There are some players who play poker for glory. And then there are others who are there for the money. Dan Harrington belongs to the latter category. Dan who? Dan Harrington or Action Dan, as he is known on the poker circuit, ranks among the most successful poker players of the world ever born with a total earning of more than $7 million as prize money.
Among his impressive exploits are a win at the World Series of Poker Championship Event in 1995 which earned him $1 million in prize money. In that very same year he had also won the bracelet prize in a no limit Hold’em event carrying a cash prize of $2500. Action Dan has also reached the final table at the main event of WSOP three more times which is a pretty impressive feat. But he didn’t stop at these. In 2007 he went on to win the World Poker Tour No Limit Hold’em Championship Event that added $1,635,000 to his total earnings. And by winning the titles of WSOP and WPT he joined the ranks of Joe Hachem, Carlos Mortensen, Scotty Nguyen and Doyle Brunson hall of fame.
Action Dan added another bright feather to his cap when he finished as a runner up in the 2005 edition of World Poker Tour’s second annual Doyle Brunson North American poker championship. This gave him $620,000 as consolation prize!
Dan Harrington’s style of playing is tight aggressive and he specializes in playing strategically sound poker. But despite his name and fame and achievements in the poker world, Dan has not made poker his profession. Rather, he is a successful businessman owning a very successful investment company called Anchor Loans that dabbles in stock market and real estate.
Being the shrewd businessman that he is, Dan Harrington has also come out with his best selling series titled “Harrington on Hold’em: Expert Strategy For No Limit Tournaments”. Here, he has discussed various kinds of tournament strategies and poker theories that will come to the aid of millions of poker enthusiasts.
Dan Harrington’s Unique Poker Strategies – Inflection Points, Zone Theory and Harrington’s M
What is M? Explanation of Effective/Basic M scores
M represents the ratio of a player’s current chip stack to the blinds and antes, to put it very simply. The two blinds have to be added together at a full table, and you get a figure, say Y. If the number of chips is divided by Y, it will give you your M score. Let us say, a player possesses 3000 chips. His total number of blinds is 600. His M score should be five.
A player’s M score is an indication of how long he can survive at the table and the number of rounds he can play before he is blinded away. To take the above example as a reality, since the M score is 5, the player will last for five more rounds, assuming he did not play any hands.
M scores are usually calculated on the basis of a full table consisting of nine or 10 players. Usually the blinds arrive more quickly if there are fewer players. And this phenomenon adjusts your M.
If you divide the ratio of poker players at a particular table by your current M, it will give you your effective M score. Let me explain with the help of an example. Suppose there are five players left at the table with 5000 remaining chips. The blinds add up to 500. The M score will be 10 (5000 divided by 500). However, instead of 10 players, there are only five players left at the table. So the M score has to be divided by two. The effective M score will be five.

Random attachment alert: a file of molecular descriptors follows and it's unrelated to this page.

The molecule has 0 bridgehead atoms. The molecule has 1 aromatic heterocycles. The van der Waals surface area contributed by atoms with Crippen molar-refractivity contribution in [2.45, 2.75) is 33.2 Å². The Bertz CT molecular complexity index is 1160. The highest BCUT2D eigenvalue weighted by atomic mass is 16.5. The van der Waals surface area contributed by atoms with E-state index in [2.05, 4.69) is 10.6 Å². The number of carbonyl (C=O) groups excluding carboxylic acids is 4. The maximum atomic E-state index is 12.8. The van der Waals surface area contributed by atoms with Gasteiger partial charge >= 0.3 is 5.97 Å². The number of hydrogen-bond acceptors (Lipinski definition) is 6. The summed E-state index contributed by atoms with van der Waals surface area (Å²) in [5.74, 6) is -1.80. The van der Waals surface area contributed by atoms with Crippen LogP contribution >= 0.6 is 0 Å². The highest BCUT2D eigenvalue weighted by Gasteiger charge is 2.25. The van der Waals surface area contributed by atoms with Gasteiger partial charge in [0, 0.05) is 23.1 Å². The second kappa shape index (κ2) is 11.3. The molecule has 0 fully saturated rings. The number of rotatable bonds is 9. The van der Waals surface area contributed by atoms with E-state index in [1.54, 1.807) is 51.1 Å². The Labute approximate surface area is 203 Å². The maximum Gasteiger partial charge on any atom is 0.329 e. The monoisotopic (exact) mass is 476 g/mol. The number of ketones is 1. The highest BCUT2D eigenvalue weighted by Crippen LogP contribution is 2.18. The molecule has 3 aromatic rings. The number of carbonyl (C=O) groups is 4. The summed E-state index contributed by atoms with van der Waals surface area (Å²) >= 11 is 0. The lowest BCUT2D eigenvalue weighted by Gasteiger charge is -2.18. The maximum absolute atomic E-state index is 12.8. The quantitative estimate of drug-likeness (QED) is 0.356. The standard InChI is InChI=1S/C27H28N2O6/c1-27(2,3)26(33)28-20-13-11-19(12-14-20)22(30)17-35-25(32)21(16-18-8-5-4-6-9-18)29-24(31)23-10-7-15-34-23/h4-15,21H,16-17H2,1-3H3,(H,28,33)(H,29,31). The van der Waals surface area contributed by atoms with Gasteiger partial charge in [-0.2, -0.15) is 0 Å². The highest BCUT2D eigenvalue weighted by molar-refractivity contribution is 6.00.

Why is M score so important?
It is important to know your M score because you can then adjust and manipulate your strategies accordingly and start playing better in tournaments.
Now let’s move on to Dan Harrington’s poker zone theory, which is the next concept you need to understand.
Poker Zone Theory
In what poker zone you are stuck will be determined by the M score of your opponents and by your own M score. Accordingly, you will be able to adjust your strategy and plan your next move.
Level 1 Green Zone – How To Play Correctly?
If M>20, a player can access several poker tournament strategy options. The player can reraise, raise and afford to lose a hand all the while knowing that he will still possess a few chips at the end.
Level 2 Yellow Zone
In this level, M is between 20 and 10. In order to prevent the blinds from gnawing away at a player’s stack, that player has to loosen up. He doesn’t need to bother with suited connectors and small pairs anymore as his implied odds will be lower now.
Level 3 Orange Zone
In this level, M = in between 10 and six. In this zone, a player has a limited and fast diminishing stack. He has also lost his ability of re-stealing. His strategy should be to remain inside the tournament, and for that he has to play totally aggressive.
Level 4 Red Zone
M = 5 or <5. In this level, a player has zero flexibility. He should go all in while playing a hand; and if possible, he should be the first one to get to the pot. This will increase the chances of folding on the part of his opponents.
Level 5 Dead Zone
M < 1. If a player is in such a level, he probably features on the critical list of the tournament. He should grab any high cards with both hands and those high cards are sufficient for going all in. However, he will be called every now and then.
This is the term Dan Harrington uses to describe the changes between zones. If the M score alters suddenly or if a significant pot is lost or if the blinds go up, it leads to the occurrence of inflection points. If you are aware of inflection points, you will know when to alter your poker strategy in order to adapt to newer situations at your poker table.
Poker is nothing if not about strategy coupled with the ability to read other people’s minds through their faces and other body movements. While reading people accurately all the time is incredibly hard and a never ending process, you do have a lot of help when it comes to the other logical stuff such as the process I just described above. Here’s to a great professional poker career for you!